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Showing posts with label Multithreading. Show all posts
Showing posts with label Multithreading. Show all posts

Explain NSOPERATION Priority.

Ans : 

All operations may not be equally important. Setting the queuePriority property will promote or defer an operation in an NSOperationQueue according to the following rankings:

public enum NSOperationQueuePriority : Int {
    case VeryLow
    case Low
    case Normal
    case High
    case VeryHigh

}

The operations with high priority will be executed first.

let backgroundOperation = NSOperation()
backgroundOperation.queuePriority = .Low

let operationQueue = NSOperationQueue.mainQueue()
operationQueue.addOperation(backgroundOperation)




Difference between OperationQueue and DispatchGroup

Ans : 

You probably found yourself in a situation where you had to do a bunch of asynchronous tasks and you just wanted to get notified when all of them finish. There are two easy ways of doing this: DispatchGroup and OperationQueue. 

DispatchGroup :

DispatchGroups is probably the easiest way for you to know when a bunch of asynchronous calls is finished.  DispatchGroup is a part of GCD and in Swift 3 we got a nice swiftified GCD.

func getMovies(onCompleted: (([MovieItem]) -> ())?) {
    
    var result: [MovieItem] = []
    
    let dispatchGroup = DispatchGroup()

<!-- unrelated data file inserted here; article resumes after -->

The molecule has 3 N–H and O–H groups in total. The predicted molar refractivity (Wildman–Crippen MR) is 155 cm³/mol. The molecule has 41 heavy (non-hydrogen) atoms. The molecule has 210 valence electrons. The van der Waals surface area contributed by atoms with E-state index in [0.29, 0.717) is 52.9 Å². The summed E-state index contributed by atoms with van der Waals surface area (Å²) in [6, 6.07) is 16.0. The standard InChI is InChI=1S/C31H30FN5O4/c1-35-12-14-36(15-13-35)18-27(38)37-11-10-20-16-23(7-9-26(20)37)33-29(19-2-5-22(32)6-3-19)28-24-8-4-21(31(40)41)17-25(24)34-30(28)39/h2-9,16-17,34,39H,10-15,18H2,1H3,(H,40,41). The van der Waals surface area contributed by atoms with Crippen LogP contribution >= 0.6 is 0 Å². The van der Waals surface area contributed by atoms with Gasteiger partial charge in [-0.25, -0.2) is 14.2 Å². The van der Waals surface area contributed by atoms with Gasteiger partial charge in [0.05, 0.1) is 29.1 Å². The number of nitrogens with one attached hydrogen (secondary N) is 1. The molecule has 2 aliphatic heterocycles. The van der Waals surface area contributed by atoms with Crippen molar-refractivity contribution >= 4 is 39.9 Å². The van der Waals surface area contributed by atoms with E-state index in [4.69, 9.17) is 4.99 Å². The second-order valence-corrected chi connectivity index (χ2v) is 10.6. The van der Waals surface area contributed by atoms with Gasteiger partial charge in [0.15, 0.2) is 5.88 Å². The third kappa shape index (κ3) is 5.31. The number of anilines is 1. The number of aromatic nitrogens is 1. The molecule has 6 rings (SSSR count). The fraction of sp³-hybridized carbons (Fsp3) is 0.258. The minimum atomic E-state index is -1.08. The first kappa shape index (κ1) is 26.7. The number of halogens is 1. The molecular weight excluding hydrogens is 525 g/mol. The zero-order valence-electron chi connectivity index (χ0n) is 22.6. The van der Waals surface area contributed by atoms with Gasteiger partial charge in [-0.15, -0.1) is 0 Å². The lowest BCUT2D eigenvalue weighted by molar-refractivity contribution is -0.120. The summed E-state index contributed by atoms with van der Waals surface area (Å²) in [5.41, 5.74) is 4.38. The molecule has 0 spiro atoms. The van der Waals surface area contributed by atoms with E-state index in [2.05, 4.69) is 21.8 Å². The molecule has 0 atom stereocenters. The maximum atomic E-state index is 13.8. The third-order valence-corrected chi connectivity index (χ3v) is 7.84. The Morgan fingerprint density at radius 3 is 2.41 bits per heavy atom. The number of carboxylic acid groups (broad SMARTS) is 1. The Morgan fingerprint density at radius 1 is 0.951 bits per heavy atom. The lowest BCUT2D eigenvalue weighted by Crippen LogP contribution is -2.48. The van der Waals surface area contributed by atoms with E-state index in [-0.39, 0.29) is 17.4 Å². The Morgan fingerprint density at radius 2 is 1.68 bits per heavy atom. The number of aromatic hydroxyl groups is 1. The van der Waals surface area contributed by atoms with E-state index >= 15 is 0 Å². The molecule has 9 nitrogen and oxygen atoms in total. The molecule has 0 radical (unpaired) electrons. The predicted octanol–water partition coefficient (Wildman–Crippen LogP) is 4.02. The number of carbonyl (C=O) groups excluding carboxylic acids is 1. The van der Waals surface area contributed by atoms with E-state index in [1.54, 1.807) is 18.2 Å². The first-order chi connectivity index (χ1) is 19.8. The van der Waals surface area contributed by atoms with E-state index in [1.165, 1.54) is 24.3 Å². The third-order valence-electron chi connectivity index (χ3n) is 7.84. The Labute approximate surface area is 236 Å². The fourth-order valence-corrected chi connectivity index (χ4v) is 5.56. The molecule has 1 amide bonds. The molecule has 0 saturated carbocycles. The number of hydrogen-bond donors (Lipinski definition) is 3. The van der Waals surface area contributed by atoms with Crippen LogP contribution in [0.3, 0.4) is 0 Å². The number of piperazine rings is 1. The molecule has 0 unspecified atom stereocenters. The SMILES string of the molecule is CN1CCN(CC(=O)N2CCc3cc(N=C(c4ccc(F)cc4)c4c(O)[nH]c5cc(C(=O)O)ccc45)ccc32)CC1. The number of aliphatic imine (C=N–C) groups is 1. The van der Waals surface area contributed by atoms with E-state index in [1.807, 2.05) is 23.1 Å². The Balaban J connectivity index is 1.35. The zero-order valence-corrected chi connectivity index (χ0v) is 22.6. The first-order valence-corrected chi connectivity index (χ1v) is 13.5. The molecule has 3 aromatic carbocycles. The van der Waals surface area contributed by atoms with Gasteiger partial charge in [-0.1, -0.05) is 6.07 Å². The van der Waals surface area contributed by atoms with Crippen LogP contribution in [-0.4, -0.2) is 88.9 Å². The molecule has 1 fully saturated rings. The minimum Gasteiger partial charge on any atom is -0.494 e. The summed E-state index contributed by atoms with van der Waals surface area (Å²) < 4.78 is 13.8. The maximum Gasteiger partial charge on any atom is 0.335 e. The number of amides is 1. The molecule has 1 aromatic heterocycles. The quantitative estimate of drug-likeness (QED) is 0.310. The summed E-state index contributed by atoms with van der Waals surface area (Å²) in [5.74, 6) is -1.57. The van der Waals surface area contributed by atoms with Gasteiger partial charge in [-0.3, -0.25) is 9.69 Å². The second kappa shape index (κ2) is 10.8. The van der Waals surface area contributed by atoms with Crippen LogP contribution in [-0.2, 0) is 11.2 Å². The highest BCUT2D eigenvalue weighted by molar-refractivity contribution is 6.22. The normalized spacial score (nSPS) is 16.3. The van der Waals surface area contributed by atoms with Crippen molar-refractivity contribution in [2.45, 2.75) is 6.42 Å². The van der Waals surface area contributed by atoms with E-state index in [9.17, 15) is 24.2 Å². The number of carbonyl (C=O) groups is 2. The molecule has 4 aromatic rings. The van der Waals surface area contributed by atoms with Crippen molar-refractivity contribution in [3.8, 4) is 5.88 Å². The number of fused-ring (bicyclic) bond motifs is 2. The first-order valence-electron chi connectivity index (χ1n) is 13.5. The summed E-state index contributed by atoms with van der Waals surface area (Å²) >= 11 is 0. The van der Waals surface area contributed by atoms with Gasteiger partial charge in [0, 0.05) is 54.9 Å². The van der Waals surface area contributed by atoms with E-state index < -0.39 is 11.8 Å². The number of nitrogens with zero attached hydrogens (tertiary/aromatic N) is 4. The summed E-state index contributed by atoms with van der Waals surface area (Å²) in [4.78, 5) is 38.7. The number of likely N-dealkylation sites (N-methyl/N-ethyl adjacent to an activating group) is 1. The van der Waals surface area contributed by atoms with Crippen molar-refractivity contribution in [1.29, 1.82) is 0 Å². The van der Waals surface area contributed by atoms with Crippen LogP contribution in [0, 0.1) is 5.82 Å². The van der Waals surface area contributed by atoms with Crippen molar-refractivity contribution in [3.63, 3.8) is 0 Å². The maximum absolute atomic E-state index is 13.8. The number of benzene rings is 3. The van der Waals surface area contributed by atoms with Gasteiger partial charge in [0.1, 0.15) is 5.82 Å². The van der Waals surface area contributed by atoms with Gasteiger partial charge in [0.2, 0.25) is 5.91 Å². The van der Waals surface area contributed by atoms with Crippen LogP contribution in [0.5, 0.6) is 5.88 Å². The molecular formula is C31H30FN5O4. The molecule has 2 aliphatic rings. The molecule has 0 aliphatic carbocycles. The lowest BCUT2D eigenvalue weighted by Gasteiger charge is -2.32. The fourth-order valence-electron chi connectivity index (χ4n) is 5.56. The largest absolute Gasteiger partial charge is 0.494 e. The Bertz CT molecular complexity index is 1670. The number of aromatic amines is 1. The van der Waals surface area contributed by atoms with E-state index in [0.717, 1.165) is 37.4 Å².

for i in 1...5 {
        guard
            let urlString = DataSourceConstants.URLString(forPage: "\(i)")
            else {
                continue
        }
        
        dispatchGroup.enter()
        self.networkingProvider.restCall(urlString: urlString) {
            
            (responseObject) in
            
            guard
                let responseData = responseObject,
                let jsonObject = try? JSONSerialization.jsonObject(with: responseData, options: [JSONSerialization.ReadingOptions.allowFragments])
                else {
                    dispatchGroup.leave()
                    return
            }
            
            let movies = self.moviesFactory.movieItems(withJSON: jsonObject)
            result = result + movies
            
            dispatchGroup.leave()
        }
    }
    
    dispatchGroup.notify(queue: DispatchQueue.global()) {
        onCompleted?(result)
    }

}

Here we create your DispatchGroup at the top of the function and just before you execute an async piece of code, you enter the group. In your closure, you leave the same group just before the closure completes. When your DispatchGroup is empty, a closure will be called.